Alex Slater
Alex Slater

This year’s Pride celebrations come at a time when the LGBTQ+ community is under attack again. Not only was there the passage of Florida’s so-called “Don’t Say Gay” bill this spring, but there have been more than 230 anti-LGBTQ+ bills introduced in state legislatures, all with the aim of somehow “protecting” children from the growing visibility and acceptance of the LGBTQ+ community.

To combat this new political assault, there are ways that we as communicators can work to prevent backsliding on the deeply important issue of LGBTQ+ rights. I’ve put together a list of five strategies communicators can use to avoid this and keep us moving forward:

Start With Why

This is a classic PR principle from Simon Sinek’s 2009 required-reading book of the same name. The idea is that arguments on hot button issues are more effectively made when you frame the issue first with the question “why?” This primes your brain to believe there’s a real need to address that issue. So in this case, the “why” is that everyone deserves equal rights. And backsliding on that will cause real damage to society in general and LGBTQ+ people specifically. But it’s important to address the why first and then outline the steps for action after.

Make a Human Case

In winning over hearts and minds, the key to victory is person-to-person communication. It’s especially vital with issues that may have higher resistance or are seen as “controversial.” In the case of the broad concept of LGBTQ+ rights, it's essential to make a very specific human case. By telling the stories of real people, you can take the sting out of the issue in general and focus instead on the reality of how this can affect an individual. Gay marriage was won on the legal merits but also because public opionon changed over time, largely because of incredible personal stories like that of Edith Windsor.

Focus on Universal Values

When talking about this issue, it's important to explain that LGBTQ+ rights are deeply rooted in universal values that anyone can align themselves with. You have to connect that LGBTQ+ rights are really about love, family, justice and, most importantly, equality. While some people may consider LGBTQ+ rights a strange or even foreign concept, if you can show that it's in line with these universal values that anyone can relate to, then you’ve made progress. While some may object for moral or religious reasons, you have to show that you’re rooting for accepted and incontrovertible American values, especially equality.

Create a Permission Structure

When LGBTQ+ rights are painted as controversial, you must create a permission structure that helps those who oppose them find their way to the other side of the issue without feeling they are crossing boundaries. Especially for those who might be on the fence, a permission structure helps them come to the right side of the issue without feeling they are being forced to do so. Part of this means not trying to attack those on the other side of this issue—that kind of aggressive behavior only gives them an out. But if they are given the right information (like those human stories) and are allowed to make up their minds on their own without being berated into doing it, you can ultimately get the message across.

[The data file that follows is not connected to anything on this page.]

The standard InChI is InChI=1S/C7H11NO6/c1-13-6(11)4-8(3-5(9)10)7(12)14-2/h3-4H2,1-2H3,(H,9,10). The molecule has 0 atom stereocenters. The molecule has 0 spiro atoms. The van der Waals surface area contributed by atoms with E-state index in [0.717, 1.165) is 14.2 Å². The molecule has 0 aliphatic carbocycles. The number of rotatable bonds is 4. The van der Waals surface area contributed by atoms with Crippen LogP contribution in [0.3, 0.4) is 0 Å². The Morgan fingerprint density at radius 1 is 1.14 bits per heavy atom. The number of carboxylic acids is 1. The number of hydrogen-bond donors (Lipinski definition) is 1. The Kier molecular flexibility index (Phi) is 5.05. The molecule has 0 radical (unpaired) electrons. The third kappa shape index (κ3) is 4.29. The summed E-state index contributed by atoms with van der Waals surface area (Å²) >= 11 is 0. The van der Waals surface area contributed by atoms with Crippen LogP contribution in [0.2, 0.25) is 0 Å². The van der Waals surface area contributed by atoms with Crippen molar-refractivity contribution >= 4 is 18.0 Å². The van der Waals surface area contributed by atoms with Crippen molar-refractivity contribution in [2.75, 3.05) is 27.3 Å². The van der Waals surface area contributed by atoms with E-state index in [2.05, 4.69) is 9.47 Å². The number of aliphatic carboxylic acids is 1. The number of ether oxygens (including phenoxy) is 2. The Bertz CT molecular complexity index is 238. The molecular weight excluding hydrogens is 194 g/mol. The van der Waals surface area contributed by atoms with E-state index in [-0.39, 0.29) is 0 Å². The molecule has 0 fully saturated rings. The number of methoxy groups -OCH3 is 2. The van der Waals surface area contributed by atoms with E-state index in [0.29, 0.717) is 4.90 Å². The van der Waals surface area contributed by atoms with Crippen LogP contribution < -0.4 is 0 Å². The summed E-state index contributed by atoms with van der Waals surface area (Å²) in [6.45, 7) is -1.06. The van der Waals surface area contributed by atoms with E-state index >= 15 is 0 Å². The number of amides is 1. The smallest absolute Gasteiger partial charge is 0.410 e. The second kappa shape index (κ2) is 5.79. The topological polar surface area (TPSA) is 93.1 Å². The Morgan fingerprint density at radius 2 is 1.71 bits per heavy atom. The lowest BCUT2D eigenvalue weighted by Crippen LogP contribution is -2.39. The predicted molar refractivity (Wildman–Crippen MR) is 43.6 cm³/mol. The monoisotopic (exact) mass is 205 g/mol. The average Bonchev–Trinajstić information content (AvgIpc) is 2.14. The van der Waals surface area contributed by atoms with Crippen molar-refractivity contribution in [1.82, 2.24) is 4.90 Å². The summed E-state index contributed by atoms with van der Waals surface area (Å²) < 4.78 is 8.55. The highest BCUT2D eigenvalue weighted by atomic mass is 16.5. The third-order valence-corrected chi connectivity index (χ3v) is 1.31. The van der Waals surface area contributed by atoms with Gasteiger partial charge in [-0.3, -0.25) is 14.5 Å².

Avoid False Equivalency

Finally, and this is a big one, don’t let the media create false equivalency with one side vs. the other. While journalists are inclined to tell both sides of the story as if they are equally powerful, let’s not forget the reality that the vast majority of the public supports this cause. Today, nearly 80 percent of Americans favor laws that protect LGBTQ+ people from discrimination in jobs, housing, and public accommodations. Almost 70 percent support same-sex marriage, up considerably from 54 percent in 2014. This is a very lopsided debate, so presenting it as two sides with equal weight—and allowing the media to get away with that presentation—is not just counterproductive, it’s simply not supported by reality.

Despite what may have felt like the end of gay history with the passage of marriage equality in 2015, the struggle for true LGBTQ+ equality goes on. By using these five strategies, we can continue to advocate, push forward, and help to fight for equal rights and keep the vocal minority from winning on this crucial issue for all of us.


Alex Slater is the founder and CEO of Clyde Group, a mid-sized PR and marketing firm based in Washington, DC.